My husband has a planer, so we filled the cracks, planed it and then sanded it until it was completely smooth. This revenue allows me to continue to run this website and provide high quality content for my readers. I will create two additional posts documenting the construction and finishing of the bench and the extensions.
One of our readers recently made an amazing table and used dowels so I decided to give that a try for the first time ever on this table and I loved it.
I use some wood glue for the dowels, place them in, and begin to clamp the first two planks into one another. I bought a simple planer and run it along the seams a bunch to give me a nice smooth transition.
I found the easiest way to do this is to use the extensions as a way of helping me align the center of the tabletop.
According to the responses, it appears to be much sturdier and kid friendly…BUT, as a few people pointed out, the benches in the original plans were too wide to slide underneath the table. Using the included flow cup and a timer, we were able to find the perfect balance with ease, and my older boys had a blast helping with this step. The HomeRight Finish Max is electric, so there’s no need to start and stop in the middle of your project (love, love, LOVE!). I stained the top first with Rust-Oleum Ultimate Wood Stain in Early American, but it was way too light for my taste, so I topped it with a quick coat of Kona, and it came out exactly the way I was dreaming about. I like the table A, because it is looking great with the color and design compare to table B.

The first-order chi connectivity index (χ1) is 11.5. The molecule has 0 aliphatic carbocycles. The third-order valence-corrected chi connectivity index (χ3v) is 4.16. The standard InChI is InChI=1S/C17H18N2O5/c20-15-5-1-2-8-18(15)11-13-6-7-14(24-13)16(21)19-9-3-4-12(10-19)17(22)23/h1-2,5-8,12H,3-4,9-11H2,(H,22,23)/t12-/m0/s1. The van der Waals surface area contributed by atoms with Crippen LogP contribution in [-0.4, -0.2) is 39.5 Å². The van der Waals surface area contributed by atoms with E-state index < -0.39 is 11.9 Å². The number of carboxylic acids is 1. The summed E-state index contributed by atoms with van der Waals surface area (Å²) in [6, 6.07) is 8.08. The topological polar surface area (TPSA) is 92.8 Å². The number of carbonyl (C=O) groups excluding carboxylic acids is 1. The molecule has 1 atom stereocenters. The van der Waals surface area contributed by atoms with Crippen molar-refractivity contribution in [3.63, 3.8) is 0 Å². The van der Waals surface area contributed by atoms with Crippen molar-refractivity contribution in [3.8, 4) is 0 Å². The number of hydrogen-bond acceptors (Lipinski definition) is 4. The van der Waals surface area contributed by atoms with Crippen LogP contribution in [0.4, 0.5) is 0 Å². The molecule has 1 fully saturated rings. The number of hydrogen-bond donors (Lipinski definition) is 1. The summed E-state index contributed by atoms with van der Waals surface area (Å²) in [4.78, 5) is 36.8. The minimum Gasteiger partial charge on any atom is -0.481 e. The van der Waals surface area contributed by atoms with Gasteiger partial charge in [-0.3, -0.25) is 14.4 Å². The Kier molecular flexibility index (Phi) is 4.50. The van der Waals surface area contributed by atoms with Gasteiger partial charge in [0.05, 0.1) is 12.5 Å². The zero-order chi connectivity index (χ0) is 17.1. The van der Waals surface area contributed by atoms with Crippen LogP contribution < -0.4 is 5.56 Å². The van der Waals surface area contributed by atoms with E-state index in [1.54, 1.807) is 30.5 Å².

I then mess around with different possible arrangements and look for any irregularities in the edges and fitment of boards next to one another as well as determining what will serve as the topside of the boards. I mark the planks at 81″ and clamp down the breadboard to the planks to create a straight line for me to cut along. Once those are attached, I use my router to round off all the edges (top and bottom) and give it another good sanding. Make sure the stain is dry and be careful along the edges and keeping the sander in one place for too long. So if you’re in the San Antonio area and want to purchase an awesome farmhouse table and bench, please e-mail me! He did One REALLY thick coat and never wiped it off…it looks just like my four coats did.
Luckily that’s a quick and easy fix, so we modified both the table and bench dimensions to fit our space before we moved forward with building Table A, the Rustic Farmhouse Table and Rustic X Bench from Ana White. The nozzle has 3 adjustable spray patterns and the pressure and paint flow is completely adjustable. The chairs are great for one-on-one lessons, and the bench is fantastic when they’re all working on a project or assignment together. After it’s sanded down and smooth, I wipe it down with a damp cloth and apply a coat of clear gloss polyurethane. It dries in only an hour and only takes one coat (if you choose the right color, ha!), so it’s the most painless staining process ever. The way the seams lined up on these planks were staggered so I marked off one end and cut them square (I left the opposite end untouched). Once it’s in place, I clamp it all down, climb under the table, and screw it into place using all the pocket holes created in the aprons and a few screws through the supports. Also, we finished it differently than they did in the tutorial, mostly because we have kids and need it to be bulletproof.
I want the table to look rustic but I also want it to be a high quality table that will last for years and years. Once that’s right, I follow the same procedure of making tiny cuts, knocking the slivers out, and using the blade to smooth out the cuts. It’s still rough after this so I take it back to the table saw and swirl it around to smooth out the cut.